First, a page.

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MOSCOW, June 14 (Itar-Tass) - The agenda of the Russian presidency in the Group of Eight in 2014 will include security issues, including global ones, President Vladimir Putin said.
Russia will also seek to prove that the Group of Eight and the Group of Twenty complement each other, he said ahead of the G8 summit to be held in Great Britain on June 17-18.
“The specific agenda of our presidency is still being developed. Now I can only say that we will focus on searching for responses to new security threats, including at the global level,” Putin said in an interview with RIA Novosti on Thursday, June 13.
He noted that at the Lough Erne summit Russia will act in a special capacity: not only as the current chair of the Group of Twenty, but also as the future chair of the Group of Eight. “Therefore, we have a special responsibility: we will have to coordinate the activities of the two forums this year, and in 2014 we will continue the work begun by our British colleagues keeping it at the same high level,” he said.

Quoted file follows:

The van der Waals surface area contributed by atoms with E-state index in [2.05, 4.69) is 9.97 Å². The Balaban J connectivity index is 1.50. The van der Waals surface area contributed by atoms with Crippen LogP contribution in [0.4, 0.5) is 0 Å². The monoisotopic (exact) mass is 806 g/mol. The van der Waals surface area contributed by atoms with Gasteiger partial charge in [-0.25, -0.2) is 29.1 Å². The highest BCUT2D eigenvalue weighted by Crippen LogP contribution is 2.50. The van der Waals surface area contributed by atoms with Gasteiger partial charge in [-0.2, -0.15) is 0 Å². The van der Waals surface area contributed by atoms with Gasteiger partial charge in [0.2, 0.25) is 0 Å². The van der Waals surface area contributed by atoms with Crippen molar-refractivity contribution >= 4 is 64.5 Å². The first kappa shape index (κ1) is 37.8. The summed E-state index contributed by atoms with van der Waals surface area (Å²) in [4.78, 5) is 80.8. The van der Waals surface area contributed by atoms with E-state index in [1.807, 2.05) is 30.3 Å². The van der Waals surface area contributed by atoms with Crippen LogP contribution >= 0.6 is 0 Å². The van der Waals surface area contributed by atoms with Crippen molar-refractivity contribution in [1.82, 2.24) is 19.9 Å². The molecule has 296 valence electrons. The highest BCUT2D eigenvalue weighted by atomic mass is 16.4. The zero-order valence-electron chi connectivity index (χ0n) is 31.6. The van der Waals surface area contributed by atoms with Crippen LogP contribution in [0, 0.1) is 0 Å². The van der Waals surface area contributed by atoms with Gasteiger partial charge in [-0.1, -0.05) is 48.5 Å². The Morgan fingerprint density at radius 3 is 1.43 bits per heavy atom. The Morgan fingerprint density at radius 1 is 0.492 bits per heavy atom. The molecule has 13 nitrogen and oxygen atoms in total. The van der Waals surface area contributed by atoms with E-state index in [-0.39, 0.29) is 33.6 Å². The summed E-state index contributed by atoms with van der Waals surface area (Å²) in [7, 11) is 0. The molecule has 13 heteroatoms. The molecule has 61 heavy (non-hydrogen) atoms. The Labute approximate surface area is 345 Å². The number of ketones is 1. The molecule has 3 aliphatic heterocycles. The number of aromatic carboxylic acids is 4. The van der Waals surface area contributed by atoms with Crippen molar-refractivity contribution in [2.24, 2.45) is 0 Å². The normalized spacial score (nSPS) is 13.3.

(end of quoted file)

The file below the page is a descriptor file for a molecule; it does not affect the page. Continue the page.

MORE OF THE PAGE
“Regarding the division of economic and political issues between the G20 and the G8, I think that each of these formats has its "added value," and it would be wrong and inappropriate to artificially separate them on the basis of political and economic issues. We will try to prove that in 2014 when we will host the G8 summit in Sochi,” Putin said.
He said discussions at the G8 summit will focus on improving taxation systems and increasing the efficiency of public administration, as well as eliminating barriers to international and regional trade. All these areas are united by a single principle that contemplates the full mobilisation of unused or hidden internal resources of developing countries. “We believe this will increase the volume of national budgets, improve the quality of public institutions,” he said.
“We plan to talk about the situation in Syria, the Middle East and North Africa, Afghanistan and so on. We expect that the results of this discussion will be useful,” the president said.
Putin noted that the G8 traditionally pays great attention to promoting international development, first of all in Africa, provides assistance to undeveloped countries. “The concept of such assistance is significantly changing today. By maintaining a direct dialogue and interaction with these states, the G8 looks for key problems and develops joint action programs to solve them,” he said.